Thursday, 3 January 2013

Death Duty

Recently somebody I know has experienced a bereavement; her mother died suddenly. It all happened so quickly. Late one evening just before Christmas the care home where she lives phoned her to ask her permission to send her mother to hospital. Just twenty-four hours later she was dead. My friend, her daughter and I were all at this lady’s bedside in hospital. What has followed since has started me thinking about the status and role of death in our society.
I’ve tackled this subject several times before, see:

As most HPANWO-readers will know, when somebody is born it is a legal requirement to register the birth; this action creates a statute law corporation of which the newly-born individual is the trustee/employee. It is via this state corporate entity that individual pays tax, operates within the legal system and other things like that. See here for more background: Also see the TPUC website on the main HPANWO site’s links column. The registration of birth is of course not the birth of the individual him or herself; if the birth were never registered then the individual would not somehow become magically “un-born”, however most people go through their entire lives behaving as if this were the case. When an individual dies their statute law corporate entity has to be closed down and this is a process I’ve witnessed these last few days. I’ve never had to deal with a death directly because nobody for whom I’m next-of-kin has ever died, but in this case my friend whose mother had just died was next-of-kin and so I travelled with her through this process to support her. It’s important to understand that the closing down procedure of a state law personal entity has to be administered by the next-of- kin and that the next-of-kin is usually the spouse or closest family relative, the child or parent of the deceased. This means that it is almost invariably one of the people who loved the deceased the most, and will therefore be the most shocked and saddened by their death. However, as you can see from this official Government document, the grief-stricken next-of-kin is expected to do their duty for Crown and Corporation. Just read the cold, matter-of-fact tone these pages:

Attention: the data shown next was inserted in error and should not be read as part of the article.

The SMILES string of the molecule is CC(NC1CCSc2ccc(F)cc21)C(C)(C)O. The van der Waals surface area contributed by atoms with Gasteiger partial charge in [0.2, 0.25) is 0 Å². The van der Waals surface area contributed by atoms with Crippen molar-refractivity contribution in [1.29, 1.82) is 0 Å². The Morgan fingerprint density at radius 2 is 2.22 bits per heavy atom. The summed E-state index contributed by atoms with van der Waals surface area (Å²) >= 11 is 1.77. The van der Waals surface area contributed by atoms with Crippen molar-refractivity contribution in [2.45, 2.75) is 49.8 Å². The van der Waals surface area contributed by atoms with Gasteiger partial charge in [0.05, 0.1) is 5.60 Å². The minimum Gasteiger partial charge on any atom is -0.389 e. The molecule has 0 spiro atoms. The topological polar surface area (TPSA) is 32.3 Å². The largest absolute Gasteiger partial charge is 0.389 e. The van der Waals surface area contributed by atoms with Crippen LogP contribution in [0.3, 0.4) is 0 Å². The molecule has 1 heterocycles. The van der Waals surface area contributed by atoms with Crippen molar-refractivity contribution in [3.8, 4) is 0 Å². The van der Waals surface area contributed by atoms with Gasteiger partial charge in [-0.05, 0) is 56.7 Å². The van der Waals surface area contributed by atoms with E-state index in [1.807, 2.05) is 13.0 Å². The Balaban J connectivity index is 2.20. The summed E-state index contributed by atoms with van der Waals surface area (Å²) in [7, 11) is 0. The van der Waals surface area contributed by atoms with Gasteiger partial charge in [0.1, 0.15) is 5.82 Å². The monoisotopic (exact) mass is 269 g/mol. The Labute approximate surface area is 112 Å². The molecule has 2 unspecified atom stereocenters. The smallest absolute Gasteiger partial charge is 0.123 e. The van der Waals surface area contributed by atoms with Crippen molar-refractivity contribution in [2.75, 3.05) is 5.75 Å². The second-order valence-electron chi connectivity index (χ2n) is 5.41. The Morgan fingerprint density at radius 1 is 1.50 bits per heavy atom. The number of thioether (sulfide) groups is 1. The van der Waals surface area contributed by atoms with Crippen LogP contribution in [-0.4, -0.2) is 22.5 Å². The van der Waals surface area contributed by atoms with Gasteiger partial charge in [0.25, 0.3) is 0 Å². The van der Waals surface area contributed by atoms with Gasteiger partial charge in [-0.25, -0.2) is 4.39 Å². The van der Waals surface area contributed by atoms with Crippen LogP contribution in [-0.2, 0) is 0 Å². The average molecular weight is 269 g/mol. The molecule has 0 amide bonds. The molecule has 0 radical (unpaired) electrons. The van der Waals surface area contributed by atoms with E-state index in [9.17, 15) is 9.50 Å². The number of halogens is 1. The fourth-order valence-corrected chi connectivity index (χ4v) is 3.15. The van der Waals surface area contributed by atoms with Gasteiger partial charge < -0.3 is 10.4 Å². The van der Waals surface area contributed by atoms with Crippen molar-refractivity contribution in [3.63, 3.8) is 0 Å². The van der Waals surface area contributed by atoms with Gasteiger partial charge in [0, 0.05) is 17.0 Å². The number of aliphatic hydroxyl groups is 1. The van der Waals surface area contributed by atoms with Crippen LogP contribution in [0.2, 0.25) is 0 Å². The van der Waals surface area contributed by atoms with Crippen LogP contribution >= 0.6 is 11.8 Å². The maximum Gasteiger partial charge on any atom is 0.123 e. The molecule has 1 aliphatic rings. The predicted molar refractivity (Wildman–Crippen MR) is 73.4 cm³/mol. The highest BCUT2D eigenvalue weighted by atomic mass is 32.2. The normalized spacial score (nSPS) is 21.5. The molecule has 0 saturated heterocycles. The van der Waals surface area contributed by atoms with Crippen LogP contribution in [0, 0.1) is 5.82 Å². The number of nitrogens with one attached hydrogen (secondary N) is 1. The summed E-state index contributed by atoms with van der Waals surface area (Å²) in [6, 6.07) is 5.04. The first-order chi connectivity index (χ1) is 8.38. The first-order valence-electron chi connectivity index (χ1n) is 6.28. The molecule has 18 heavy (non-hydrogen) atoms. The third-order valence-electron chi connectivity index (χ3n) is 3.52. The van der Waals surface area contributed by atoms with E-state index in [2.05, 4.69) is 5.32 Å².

In the case of my friend, her mother’s death was not unexpected as she was eighty-eight years old and had become very frail, but she was still very much loved, one of the most important people in my friend’s life. What’s more, if the deceased is much younger, or if a parent loses a child or a partner, the process is identical. The hospital staff were far more caring and sympathetic than the author of that Government publication, but they still had to goad my friend as gently as possible into dealing with the medical certification. We came back the next day to the hospital’s bereavement office where she was given more paperwork and more forms to sign. Then she had to register her mother’s death. The registrar was friendly and polite, but very sombre and blase; she scribbled away casually in her high-backed chair as my friend answered her questions. The death certificate needed a number of copies, each costing four pounds. This is remarkable when you consider that the average print shop usually charges mere pennies for copies. Imagine how bad for business it would be if a commercial printer demanded four pounds per copy! My friend was then given a list of various Government and local authority organizations to contact to inform them of her mother’s death: the Department of Work and Pensions, Council Tax and Housing Benefit office, Electoral Services, HM Revenue and Customs, her family GP, the Passports Office, even the library services. Some of these required a birth certificate copy sent by recorded post. This is even though she did choose to use the so-called “Tell us Once” service. I’m just glad that because my friend’s mum had some savings she will not have to go through applying for funeral expenses benefit like we did with Sheila, see link above. Death is the same as birth, in that registering a death doesn’t kill the individual; if the death were never registered then the deceased wouldn’t be magically resurrected. This process is merely what the legal system requires to dissolve the statue law corporation which was created when the birth was registered.